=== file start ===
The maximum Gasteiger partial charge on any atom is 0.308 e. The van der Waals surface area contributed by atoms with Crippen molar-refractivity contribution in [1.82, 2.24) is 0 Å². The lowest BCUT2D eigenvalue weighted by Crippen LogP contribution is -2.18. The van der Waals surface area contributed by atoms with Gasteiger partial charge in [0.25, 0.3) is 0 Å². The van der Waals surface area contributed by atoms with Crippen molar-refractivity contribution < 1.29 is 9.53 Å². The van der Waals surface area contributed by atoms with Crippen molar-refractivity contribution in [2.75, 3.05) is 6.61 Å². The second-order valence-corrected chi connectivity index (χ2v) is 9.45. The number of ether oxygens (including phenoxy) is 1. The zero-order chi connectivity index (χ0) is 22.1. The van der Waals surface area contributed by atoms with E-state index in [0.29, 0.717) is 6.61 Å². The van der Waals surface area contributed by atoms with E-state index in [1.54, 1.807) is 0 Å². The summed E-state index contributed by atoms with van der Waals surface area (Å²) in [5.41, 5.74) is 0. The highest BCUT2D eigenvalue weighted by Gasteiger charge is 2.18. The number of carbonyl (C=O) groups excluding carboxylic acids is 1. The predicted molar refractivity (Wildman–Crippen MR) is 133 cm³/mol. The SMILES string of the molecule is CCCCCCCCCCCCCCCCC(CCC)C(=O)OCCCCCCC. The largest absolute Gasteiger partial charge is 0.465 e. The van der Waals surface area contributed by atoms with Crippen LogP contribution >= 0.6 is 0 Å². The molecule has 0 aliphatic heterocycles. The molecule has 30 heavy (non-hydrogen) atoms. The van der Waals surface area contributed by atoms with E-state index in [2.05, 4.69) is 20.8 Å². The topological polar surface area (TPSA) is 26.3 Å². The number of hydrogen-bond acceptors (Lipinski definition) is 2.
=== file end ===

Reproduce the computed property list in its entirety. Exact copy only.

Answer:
The maximum Gasteiger partial charge on any atom is 0.308 e. The van der Waals surface area contributed by atoms with Crippen molar-refractivity contribution in [1.82, 2.24) is 0 Å². The lowest BCUT2D eigenvalue weighted by Crippen LogP contribution is -2.18. The van der Waals surface area contributed by atoms with Gasteiger partial charge in [0.25, 0.3) is 0 Å². The van der Waals surface area contributed by atoms with Crippen molar-refractivity contribution < 1.29 is 9.53 Å². The van der Waals surface area contributed by atoms with Crippen molar-refractivity contribution in [2.75, 3.05) is 6.61 Å². The second-order valence-corrected chi connectivity index (χ2v) is 9.45. The number of ether oxygens (including phenoxy) is 1. The zero-order chi connectivity index (χ0) is 22.1. The van der Waals surface area contributed by atoms with E-state index in [0.29, 0.717) is 6.61 Å². The van der Waals surface area contributed by atoms with E-state index in [1.54, 1.807) is 0 Å². The summed E-state index contributed by atoms with van der Waals surface area (Å²) in [5.41, 5.74) is 0. The highest BCUT2D eigenvalue weighted by Gasteiger charge is 2.18. The number of carbonyl (C=O) groups excluding carboxylic acids is 1. The predicted molar refractivity (Wildman–Crippen MR) is 133 cm³/mol. The SMILES string of the molecule is CCCCCCCCCCCCCCCCC(CCC)C(=O)OCCCCCCC. The largest absolute Gasteiger partial charge is 0.465 e. The van der Waals surface area contributed by atoms with Crippen LogP contribution >= 0.6 is 0 Å². The molecule has 0 aliphatic heterocycles. The molecule has 30 heavy (non-hydrogen) atoms. The van der Waals surface area contributed by atoms with E-state index in [2.05, 4.69) is 20.8 Å². The topological polar surface area (TPSA) is 26.3 Å². The number of hydrogen-bond acceptors (Lipinski definition) is 2.